They might be learnt in the context of discipline knowledge as an integral element of students' experience of engaging in their courses, or through students' engagement in the broader experience of participation in the university community.

    From this perspective, graduate attributes have the potential to outlast the knowledge and contexts in which they were originally acquired. Moreover they provide a framework for engaging with the world and with ongoing learning of new knowledge.

    As such the generic attributes transcend the disciplinary contexts in which they were originally acquired.

  • COGA: hierarchy of congruent approachesA hierarchical model with Enabling strategies subsuming and being supported by Translating strategies, which in turn are supported by Complementary and Precursory strategies.

  • A different way of conceptualising the same attributes

  • Scholarship: An attitude or stance towards knowledgeGraduates of the University will have a scholarly attitude to knowledge and understanding. As Scholars, the Universitys graduates will be leaders in the production of new knowledge and understanding through inquiry, critique and synthesis. They will be able to apply their knowledge to solve consequential problems and communicate their knowledge confidently and effectively.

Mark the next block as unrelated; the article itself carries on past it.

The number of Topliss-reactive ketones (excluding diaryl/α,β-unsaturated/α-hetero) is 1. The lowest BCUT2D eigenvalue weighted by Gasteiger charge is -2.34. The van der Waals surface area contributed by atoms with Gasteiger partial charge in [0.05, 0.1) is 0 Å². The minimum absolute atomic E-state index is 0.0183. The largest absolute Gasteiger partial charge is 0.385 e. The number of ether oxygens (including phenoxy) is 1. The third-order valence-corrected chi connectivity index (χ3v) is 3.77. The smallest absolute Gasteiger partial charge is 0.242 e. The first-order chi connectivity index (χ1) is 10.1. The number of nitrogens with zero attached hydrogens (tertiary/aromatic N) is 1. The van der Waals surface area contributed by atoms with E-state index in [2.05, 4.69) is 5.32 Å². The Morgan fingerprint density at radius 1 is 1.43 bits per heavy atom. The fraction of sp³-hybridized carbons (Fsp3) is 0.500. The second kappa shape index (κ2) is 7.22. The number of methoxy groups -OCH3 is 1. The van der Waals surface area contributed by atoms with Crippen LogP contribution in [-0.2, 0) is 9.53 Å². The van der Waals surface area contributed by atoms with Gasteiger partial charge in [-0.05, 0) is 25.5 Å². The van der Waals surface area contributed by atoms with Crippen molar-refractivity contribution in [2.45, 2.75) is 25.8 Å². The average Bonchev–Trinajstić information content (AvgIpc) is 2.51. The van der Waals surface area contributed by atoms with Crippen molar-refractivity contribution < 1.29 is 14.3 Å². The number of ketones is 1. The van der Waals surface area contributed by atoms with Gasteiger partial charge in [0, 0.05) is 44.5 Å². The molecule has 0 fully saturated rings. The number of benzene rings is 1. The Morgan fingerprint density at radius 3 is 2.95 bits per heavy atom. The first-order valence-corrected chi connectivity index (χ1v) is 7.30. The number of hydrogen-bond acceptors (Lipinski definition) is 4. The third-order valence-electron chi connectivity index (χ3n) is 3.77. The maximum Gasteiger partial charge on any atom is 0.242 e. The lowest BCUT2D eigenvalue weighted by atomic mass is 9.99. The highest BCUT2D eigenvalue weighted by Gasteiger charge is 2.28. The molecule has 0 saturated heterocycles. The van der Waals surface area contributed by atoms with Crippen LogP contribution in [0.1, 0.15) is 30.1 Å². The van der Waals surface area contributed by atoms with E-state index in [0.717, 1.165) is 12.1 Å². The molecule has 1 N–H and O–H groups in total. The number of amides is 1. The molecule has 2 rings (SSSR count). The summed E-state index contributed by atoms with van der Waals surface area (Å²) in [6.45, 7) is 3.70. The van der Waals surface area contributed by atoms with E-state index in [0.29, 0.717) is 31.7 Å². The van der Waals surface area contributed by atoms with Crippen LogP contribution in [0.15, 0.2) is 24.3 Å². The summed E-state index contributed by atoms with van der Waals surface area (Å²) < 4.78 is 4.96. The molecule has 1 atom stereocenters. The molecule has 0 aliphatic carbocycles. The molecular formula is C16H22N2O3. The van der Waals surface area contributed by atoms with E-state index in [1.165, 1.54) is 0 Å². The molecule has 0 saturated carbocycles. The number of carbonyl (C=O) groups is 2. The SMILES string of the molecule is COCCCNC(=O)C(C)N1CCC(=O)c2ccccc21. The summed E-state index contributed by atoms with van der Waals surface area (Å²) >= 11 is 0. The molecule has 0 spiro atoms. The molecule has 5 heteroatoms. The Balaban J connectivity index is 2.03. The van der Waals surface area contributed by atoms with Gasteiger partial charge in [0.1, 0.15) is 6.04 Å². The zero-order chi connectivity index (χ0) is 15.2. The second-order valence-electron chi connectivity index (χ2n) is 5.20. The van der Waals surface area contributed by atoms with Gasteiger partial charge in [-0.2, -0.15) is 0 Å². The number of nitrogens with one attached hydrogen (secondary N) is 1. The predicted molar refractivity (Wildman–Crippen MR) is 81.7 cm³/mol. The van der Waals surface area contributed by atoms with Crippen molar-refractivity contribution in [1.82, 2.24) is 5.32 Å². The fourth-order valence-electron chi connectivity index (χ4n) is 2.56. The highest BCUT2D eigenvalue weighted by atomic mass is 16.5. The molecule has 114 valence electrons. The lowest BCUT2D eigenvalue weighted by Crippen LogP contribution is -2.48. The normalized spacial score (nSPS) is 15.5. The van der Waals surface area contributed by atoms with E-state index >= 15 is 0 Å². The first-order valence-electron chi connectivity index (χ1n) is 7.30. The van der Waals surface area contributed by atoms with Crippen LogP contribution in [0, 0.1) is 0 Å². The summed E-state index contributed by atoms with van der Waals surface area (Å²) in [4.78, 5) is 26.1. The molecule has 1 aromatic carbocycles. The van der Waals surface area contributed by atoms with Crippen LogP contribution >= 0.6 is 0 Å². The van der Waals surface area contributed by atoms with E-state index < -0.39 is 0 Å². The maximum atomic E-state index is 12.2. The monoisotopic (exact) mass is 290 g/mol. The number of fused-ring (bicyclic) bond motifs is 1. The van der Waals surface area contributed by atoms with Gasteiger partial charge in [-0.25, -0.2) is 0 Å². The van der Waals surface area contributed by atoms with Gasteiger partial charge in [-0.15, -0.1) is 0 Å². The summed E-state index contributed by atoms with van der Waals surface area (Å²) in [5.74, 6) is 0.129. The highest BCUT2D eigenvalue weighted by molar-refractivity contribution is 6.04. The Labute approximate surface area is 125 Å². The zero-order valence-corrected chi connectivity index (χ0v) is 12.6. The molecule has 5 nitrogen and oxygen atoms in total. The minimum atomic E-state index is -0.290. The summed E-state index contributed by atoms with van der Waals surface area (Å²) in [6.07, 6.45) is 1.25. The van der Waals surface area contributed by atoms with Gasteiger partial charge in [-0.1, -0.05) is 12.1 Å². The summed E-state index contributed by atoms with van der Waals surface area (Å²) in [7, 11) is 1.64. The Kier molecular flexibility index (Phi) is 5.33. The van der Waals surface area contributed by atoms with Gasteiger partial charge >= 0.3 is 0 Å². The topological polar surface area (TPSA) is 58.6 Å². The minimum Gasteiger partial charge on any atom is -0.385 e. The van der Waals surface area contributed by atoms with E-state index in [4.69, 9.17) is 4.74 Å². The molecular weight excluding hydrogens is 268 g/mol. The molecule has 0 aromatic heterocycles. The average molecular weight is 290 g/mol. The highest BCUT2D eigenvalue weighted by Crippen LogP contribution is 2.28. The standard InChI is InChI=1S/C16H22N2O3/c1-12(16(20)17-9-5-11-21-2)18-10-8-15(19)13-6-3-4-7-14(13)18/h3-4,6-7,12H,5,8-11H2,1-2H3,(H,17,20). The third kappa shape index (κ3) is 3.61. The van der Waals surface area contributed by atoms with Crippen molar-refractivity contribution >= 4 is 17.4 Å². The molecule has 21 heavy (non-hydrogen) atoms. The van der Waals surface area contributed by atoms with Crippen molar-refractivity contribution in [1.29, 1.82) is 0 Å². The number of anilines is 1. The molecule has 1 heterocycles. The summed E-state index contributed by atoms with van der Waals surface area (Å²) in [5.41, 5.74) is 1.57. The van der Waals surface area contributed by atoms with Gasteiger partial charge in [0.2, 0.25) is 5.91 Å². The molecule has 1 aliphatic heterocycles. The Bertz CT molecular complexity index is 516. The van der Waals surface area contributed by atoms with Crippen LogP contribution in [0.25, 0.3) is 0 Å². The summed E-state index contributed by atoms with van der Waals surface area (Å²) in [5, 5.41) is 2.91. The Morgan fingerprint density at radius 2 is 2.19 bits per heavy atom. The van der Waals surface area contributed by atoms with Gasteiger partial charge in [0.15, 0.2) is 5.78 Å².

• Research and Inquiry: Graduates of the University will be able to create new knowledge & understanding through the process of research & inquirybe able to identify, define and analyse problems and identify or create processes to solve them be able to exercise critical judgement and critical thinking in creating new understanding be creative and imaginative thinkers have an informed respect for the principles, methods, standards, values and boundaries of their discipline and the capacity to question these be able to critically evaluate existing understandings and recognise the limitations of their own knowledge